• Northern Long-Eared Bat Endangered Species Act Listing Will Have Immediate Consequences for Ongoing Development Projects
  • July 1, 2015 | Authors: Megan Marie Roberts-Satinsky; Charles R. Schaller; Benjamin S. Wechsler
  • Law Firm: Linowes and Blocher LLP - Annapolis Office
  • The northern long-eared bat was recently listed as a federally threatened species by the United States Fish and Wildlife Service ("USFWS"). If you are currently working on a project that requires the permanent clearing of more than one acre of forest, this listing decision has immediate legal consequences.

    The northern long-eared bat listing became effective on May 4, 2015, and a corresponding "4(d) Rule" issued by the USFWS of the same date imposes seasonal forest clearing restrictions in the entirety of Maryland, the District of Columbia, and Virginia. Virtually any project that is not in an urbanized area and which requires the permanent clearing of more than one acre of forest is subject to the 4(d) Rule.

    On June 25, 2015, the U.S. Army Corps of Engineers (the "Corps") issued Special Public Notice: 15-39, effectively incorporating the requirement of the 4(d) Rule as an additional special condition for any permit issued by the Corps (the "Notice"). The Notice applies to all holders of any Corps permits, including all projects that have received authorization in the form of an Individual Permit, a General Permit, and authorizations to disturb wetlands and other "Waters of the United States" under the Maryland State Programmatic General Permit 4 ("MDSPGP-4"). Note that the USFWS 4(d) Rule applies to all projects requiring permanent clearing of more than one acre of forest, regardless of whether the project holds a Corps permit.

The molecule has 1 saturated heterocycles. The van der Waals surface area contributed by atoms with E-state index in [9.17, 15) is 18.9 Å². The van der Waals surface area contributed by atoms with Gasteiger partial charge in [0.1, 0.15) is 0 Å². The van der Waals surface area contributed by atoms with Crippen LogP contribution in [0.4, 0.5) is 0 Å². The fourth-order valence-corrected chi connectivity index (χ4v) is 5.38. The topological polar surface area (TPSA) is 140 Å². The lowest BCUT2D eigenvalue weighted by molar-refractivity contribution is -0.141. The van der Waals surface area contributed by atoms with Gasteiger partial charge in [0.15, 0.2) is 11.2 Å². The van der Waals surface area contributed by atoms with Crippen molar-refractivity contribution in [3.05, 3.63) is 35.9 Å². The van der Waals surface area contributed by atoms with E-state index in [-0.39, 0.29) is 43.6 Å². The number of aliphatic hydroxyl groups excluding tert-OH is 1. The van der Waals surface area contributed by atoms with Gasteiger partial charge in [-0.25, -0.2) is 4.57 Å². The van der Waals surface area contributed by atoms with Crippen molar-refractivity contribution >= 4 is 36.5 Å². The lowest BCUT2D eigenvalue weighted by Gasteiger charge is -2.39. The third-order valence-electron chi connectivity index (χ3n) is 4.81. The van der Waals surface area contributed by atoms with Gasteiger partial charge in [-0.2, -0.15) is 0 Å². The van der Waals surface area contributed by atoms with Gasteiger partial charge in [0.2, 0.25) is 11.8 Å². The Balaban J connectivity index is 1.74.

The Notice applies to all projects where the work authorized under the applicable permit has not been completed as of June 25, 2015. The new permit condition requires the permit holder to complete USFWS Chesapeake Bay Field Office's online project screening process.

    If the screening tool indicates that there may be northern long-eared bats present and the project includes permanent tree clearing of a contiguous area one acre or greater, the permit holder must provide a letter of commitment to the Corps prior to performing any additional work. The letter must state that the permittee will commit to either:
    • clearing only between September 1 and April 15; or
    • conducting summer habitat surveys to determine whether the bats are present.
    If the permittee elects to conduct surveys, no seasonal restrictions are imposed. Projects located in urban areas without contiguous forest greater than one area are exempt from the new special conditions.